This story is coming to you in living color -- the result of my red face after losing an exhibition match at the Los Angeles Forum to Yugoslavia's Mima Jausovec, who has been ranked as high as ninth on the women's professional tennis tour. The score was 6-0, and almost all of the crowd of 15,000 came dressed as empty seats.
For years I've been telling my wife that any weekend male tennis player good enough to have won a couple of tournaments against his peers could probably pick off at least a game or two against almost any ranking woman on the tour. I based this on two things: (1) that females don't serve many aces; and (2) that women rarely return balls with the force of a man.
My theory stood up very well against Mima Jausovec, but I didn't!
Jausovec is a stylish right-hander, who has beaten players the caliber of Martina Navratilova and Evonne Goolagong; won the French Open in 1977; been a US Open semifinalist and a Wimbledon quarterfinalist. She gets to everything you hit; has maintained a five-year computer ranking between 9 and 24; and has won all of the major European clay court titles.
Mima was in such control of our match and defeated me so easily that you wouldn't believe it. After the first game there was no doubt who was going to win. In fact, although I got points in every game, we never went to deuce even once. She was the pro, I clearly the amateur, and I should have known what was coming when she played me without bothering to remove her warmup suit.
Basically this is what happened. Jausovec got in all of her first serves, except two, and I returned all of them except one, which pulled me off the court. Every teaching male pro I have ever played against hit the ball harder.
Although I would be an excellent model for a Salvador Dali painting of someone playing tennis, the one thing I can do well is run. I have a lot of obvious weaknesses like getting caught out of position; running around my backhand; and living with a serve that would need a booster-jet just to break stained glass.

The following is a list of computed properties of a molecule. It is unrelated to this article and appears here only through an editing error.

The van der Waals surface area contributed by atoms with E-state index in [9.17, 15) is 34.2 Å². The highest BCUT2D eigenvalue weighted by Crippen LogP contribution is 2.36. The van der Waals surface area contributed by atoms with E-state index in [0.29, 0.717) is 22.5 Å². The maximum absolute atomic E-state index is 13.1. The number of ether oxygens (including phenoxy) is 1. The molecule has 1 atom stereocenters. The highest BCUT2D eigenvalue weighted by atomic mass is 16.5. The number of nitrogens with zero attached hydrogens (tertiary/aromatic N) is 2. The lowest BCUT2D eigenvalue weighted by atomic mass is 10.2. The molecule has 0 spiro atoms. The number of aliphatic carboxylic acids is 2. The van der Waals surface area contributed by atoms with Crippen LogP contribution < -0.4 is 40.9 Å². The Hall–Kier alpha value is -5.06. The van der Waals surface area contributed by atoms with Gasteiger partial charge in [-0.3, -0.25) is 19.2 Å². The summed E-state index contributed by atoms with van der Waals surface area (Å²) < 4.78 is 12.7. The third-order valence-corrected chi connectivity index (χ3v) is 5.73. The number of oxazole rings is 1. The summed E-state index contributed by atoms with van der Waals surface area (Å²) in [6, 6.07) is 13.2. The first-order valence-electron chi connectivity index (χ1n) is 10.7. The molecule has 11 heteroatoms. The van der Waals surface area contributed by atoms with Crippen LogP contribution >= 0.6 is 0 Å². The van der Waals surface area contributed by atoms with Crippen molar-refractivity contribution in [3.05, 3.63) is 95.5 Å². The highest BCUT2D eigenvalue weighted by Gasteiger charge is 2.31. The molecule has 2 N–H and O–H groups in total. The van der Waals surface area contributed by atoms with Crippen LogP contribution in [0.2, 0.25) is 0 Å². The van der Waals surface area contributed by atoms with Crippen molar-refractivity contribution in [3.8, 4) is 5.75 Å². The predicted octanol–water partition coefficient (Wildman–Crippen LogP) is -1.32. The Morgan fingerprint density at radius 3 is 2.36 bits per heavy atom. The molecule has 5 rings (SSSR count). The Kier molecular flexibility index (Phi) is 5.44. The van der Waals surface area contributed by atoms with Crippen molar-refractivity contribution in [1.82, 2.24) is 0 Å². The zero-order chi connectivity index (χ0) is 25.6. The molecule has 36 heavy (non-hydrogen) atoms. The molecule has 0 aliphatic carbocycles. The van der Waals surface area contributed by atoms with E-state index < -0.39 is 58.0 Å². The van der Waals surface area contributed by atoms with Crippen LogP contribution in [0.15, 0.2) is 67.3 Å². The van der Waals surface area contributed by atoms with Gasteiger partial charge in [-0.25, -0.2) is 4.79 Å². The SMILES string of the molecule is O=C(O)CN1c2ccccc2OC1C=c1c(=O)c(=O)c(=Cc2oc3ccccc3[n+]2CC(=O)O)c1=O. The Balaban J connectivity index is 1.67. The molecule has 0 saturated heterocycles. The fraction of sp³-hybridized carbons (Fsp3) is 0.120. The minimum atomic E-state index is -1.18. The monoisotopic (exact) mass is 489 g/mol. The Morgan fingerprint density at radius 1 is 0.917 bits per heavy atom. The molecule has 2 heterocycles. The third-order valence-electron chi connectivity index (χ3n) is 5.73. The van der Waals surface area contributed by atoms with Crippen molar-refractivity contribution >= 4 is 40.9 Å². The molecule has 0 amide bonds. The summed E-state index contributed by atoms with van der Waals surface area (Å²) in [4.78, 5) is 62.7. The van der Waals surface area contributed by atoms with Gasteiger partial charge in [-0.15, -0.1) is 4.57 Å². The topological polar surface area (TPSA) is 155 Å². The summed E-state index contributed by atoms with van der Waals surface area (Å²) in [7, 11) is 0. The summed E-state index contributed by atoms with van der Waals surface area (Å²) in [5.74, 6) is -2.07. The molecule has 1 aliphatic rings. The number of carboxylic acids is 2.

But if there is a lot of dog in me there is also a lot of retriever. I can usually force even good players into long rallies, and although Jausovec chased me from one side of the court to the other, I got most of her shots back without much trouble.
Only twice, if I remember correctly, did she hit the ball where I couldn't return it, and she promised that at no time would she take it easy on me. She got practically all of her points as the result of my either hitting the ball a little long or a little wide.
Now I don't want anyone to get the idea that I think I beat myself -- that if those same shots had been in I would have gotten the point. No way. remember a few of those shots did stay in and she still got them bak. In fact, she took one of my lobs that kissed the baseline and returned it as easily as though it were a forehand.
The only chance I had to get into the win column was in Game 3. I was leading 30-0 (the result of two cross-court shots that went under Mima's racket) , when I forced her to return a backhand deep in the corner. all I had to do was volley her return to the other side of the court and I had the point. Instead I hit the ball into the top of the net.
Jausovec, a very likeable 25-year-old, started playing tennis at age eight at a government-sponsored club three minutes away from her home in Maribor, Yugoslavia. By 14, she told me, she was the best woman player in her country; worked regularly with a male coach; practiced four to five hours a day; and became a celebrity in a soccer-mad country, where tennis ranks at the bottom of the ladder.
When the Yugoslav Tennis Federation sent her to play in the US in 1974, several officials of the US women's tour liked her style and suggested that she turn professional.
"I had exactly $100 when I became a pro and I had to win three qualifying matches just to get a chance to play in the first round, where I could make some money," Mima told me. "I won $370 because I couldn't afford to lose."
Jausovec now plays professionally ten months of the year. She spends the rest of her time in Yugoslavia with her mother and father (both retire), and her brother, a nationally ranked player.
All I can say at this point is that anyone who thinks playing tennis against women pros is a 50-50 proposition doesn't know the half of it!